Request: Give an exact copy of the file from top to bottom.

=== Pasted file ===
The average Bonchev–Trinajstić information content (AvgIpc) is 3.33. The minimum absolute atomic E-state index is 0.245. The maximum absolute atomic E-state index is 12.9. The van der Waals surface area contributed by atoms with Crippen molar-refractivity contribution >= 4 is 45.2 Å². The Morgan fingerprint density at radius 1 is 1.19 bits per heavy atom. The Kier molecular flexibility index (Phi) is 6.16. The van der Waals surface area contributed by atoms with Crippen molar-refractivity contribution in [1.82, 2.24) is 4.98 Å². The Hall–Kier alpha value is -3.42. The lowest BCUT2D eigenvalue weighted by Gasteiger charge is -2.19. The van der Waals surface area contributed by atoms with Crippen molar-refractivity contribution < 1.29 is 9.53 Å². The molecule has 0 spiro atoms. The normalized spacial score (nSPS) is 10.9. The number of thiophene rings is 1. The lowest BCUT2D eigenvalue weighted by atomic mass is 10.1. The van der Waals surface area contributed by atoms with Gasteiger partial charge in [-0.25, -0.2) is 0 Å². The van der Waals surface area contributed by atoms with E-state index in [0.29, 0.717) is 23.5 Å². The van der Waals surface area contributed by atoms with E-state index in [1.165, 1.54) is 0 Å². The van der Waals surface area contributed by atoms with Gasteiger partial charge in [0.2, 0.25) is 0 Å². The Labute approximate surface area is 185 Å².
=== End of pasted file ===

The average Bonchev–Trinajstić information content (AvgIpc) is 3.33. The minimum absolute atomic E-state index is 0.245. The maximum absolute atomic E-state index is 12.9. The van der Waals surface area contributed by atoms with Crippen molar-refractivity contribution >= 4 is 45.2 Å². The Morgan fingerprint density at radius 1 is 1.19 bits per heavy atom. The Kier molecular flexibility index (Phi) is 6.16. The van der Waals surface area contributed by atoms with Crippen molar-refractivity contribution in [1.82, 2.24) is 4.98 Å². The Hall–Kier alpha value is -3.42. The lowest BCUT2D eigenvalue weighted by Gasteiger charge is -2.19. The van der Waals surface area contributed by atoms with Crippen molar-refractivity contribution < 1.29 is 9.53 Å². The molecule has 0 spiro atoms. The normalized spacial score (nSPS) is 10.9. The number of thiophene rings is 1. The lowest BCUT2D eigenvalue weighted by atomic mass is 10.1. The van der Waals surface area contributed by atoms with Gasteiger partial charge in [-0.25, -0.2) is 0 Å². The van der Waals surface area contributed by atoms with E-state index in [0.29, 0.717) is 23.5 Å². The van der Waals surface area contributed by atoms with E-state index in [1.165, 1.54) is 0 Å². The van der Waals surface area contributed by atoms with Gasteiger partial charge in [0.2, 0.25) is 0 Å². The Labute approximate surface area is 185 Å².